One of the crazier stories of last week came out of Canada.
Jessica (formerly Jonathan) Yaniv, who identifies as a woman but has the anatomy of a man, has launched a crusade to force female beauticians to wax the genitalia of biological men who identify as women. Yaniv’s case against female beauticians is now before the British Columbia Human Rights Tribunal, and National Review’s Madeleine Kearns, Reason’s Robby Soave, and the Toronto Sun have all documented the hair-raising (sorry) details.
The story has been good for a few laughs. “It’s a sad state of affairs when a lady can’t have her hairy balls waxed,” tweeted comedian Ricky Gervais. But it’s no laughing matter for the salon owners who have been harassed. Yaniv’s case raises serious questions about just how far LGBT-rights laws, not only in Canada but also in the United States, would go to coerce dissenters.
In the United States, the House of Representatives in May passed the Equality Act, with the support of 236 Democrats and eight Republicans. The bill would add “sexual orientation” and “gender identity” to Title II (which bans discrimination at public accommodations) and Title VII (which bans employment discrimination) of the Civil Rights Act of 1964.
“Serious question: If the Equality Act becomes law someday, would salons have to wax testicles of transwomen (as in the Jessica Yaniv case in Canada), or be guilty of civil-rights law violation?” asks Rod Dreher of The American Conservative.
The text of the bill explicitly includes salons under its definition of “public accommodations” where transgender discrimination would be illegal: “any establishment that provides a good, service, or program, including a store, shopping center, online retailer or service provider, salon, bank, gas station, food bank, service or care center, shelter, travel agency, or funeral parlor, or establishment that provides health care, accounting, or legal services.”
“The [waxing] business is clearly covered” under the Equality Act, University of Virginia law professor Douglas Laycock tells National Review in an email. The only question is whether a judge might find an exception once American salon owners were taken to court. “Some personal privacy defenses have been read into Title VII for jobs dealing with intimate body parts. But it’s hard to be confident the same thing would happen with the Equality Act. And here it’s the business, not an employee or customer, seeking the exception,” Professor Laycock adds.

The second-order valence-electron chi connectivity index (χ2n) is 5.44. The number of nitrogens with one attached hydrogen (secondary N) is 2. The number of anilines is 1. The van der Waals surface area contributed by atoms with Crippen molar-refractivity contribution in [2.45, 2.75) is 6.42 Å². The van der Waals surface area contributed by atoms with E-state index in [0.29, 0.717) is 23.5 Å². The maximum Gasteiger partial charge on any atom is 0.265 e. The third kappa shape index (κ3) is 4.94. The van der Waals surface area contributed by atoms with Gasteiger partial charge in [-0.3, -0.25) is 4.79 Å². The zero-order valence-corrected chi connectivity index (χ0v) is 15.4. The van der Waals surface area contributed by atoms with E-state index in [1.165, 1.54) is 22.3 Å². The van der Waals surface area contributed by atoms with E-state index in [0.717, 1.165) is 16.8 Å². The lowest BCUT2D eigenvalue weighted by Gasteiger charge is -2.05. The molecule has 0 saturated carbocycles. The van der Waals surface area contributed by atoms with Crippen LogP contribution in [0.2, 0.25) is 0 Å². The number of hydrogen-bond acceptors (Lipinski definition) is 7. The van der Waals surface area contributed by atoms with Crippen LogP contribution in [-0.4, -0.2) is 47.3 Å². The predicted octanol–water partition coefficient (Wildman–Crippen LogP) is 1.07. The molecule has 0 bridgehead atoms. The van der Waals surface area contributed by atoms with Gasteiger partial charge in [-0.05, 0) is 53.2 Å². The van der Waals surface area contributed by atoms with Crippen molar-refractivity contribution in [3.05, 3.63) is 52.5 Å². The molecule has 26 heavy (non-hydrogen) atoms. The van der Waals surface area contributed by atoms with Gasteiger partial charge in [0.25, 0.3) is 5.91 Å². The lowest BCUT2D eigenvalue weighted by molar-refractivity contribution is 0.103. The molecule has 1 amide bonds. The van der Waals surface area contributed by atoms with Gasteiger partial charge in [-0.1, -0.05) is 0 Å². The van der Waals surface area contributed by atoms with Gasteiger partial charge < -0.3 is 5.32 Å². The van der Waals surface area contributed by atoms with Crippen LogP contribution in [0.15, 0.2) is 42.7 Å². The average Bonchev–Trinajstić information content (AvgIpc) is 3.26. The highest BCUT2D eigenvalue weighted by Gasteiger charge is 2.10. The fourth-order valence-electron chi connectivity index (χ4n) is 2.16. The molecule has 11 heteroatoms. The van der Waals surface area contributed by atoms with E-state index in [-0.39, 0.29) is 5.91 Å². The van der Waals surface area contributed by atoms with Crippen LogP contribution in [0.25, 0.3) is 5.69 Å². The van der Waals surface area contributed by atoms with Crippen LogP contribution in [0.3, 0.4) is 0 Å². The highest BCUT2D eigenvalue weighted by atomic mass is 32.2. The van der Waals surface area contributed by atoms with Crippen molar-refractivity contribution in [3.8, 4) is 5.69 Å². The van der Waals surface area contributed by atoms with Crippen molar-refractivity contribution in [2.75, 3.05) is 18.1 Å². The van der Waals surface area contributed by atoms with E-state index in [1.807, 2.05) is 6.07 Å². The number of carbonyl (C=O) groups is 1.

Laycock is a longtime supporter of gay marriage and enacting a federal gay-rights anti-discrimination law, but he doesn’t support the Equality Act, because it would “crush” religious dissenters. The Equality Act “goes very far to stamp out religious exemptions,” Laycock told NR in May. “It regulates religious non-profits. And then it says that [the Religious Freedom Restoration Act] does not apply to any claim under the Equality Act. This would be the first time Congress has limited the reach of RFRA. This is not a good-faith attempt to reconcile competing interests. It is an attempt by one side to grab all the disputed territory and to crush the other side.”
The Equality Act would have sweeping implications for private religious schools and non-profits, such as adoption agencies, that believe that marriage is a union between a man a woman and that a human being’s gender cannot be changed. The bill would likely force schools, even religious ones, to grant teenage boys who identify as girls access to girls’ locker rooms and open-bay showers. (As National Review’s David French has written: “Exposing a penis to girls in a public high school is generally considered an act of sexual harassment, not part of the sexual revolution.”)
The Equality Act may be extreme, but it has almost universal support among Democratic politicians. Presidential front-runner Joe Biden has said it is his top legislative priority. “It will be the first thing I ask to be done,” Biden told LGBT-rights activists in June.
“The Equality Act just passed the House, sending a clear message that discrimination against LGBTQ* people won’t be tolerated,” Kamala Harris tweeted in May. “No one should ever be denied work, service, or a place to live because of who they are or who they love. I urge the GOP to bring it to the Senate floor.” Elizabeth Warren, Bernie Sanders, and Pete Buttigieg back it, and Andrew Sullivan writes at New York magazine that every other 2020 Democratic candidate does too: “According to British Columbia’s definition of human rights . . . female-only salons have to accept every woman, including those with balls. And according to the proposed Equality Act, the gay lobby’s chief legislative goal, backed by every Democratic candidate, it would be a human right in America as well.”
Do Democratic presidential candidates support any exceptions for religious adoption agencies, high-school locker rooms, or beauty salons? If so, why aren’t those exceptions in the text of the bill? These are questions the candidates haven’t been asked yet. The Democratic debates this week would be a great place to ask them.
Editor’s Note: This article has been emended since its initial publication.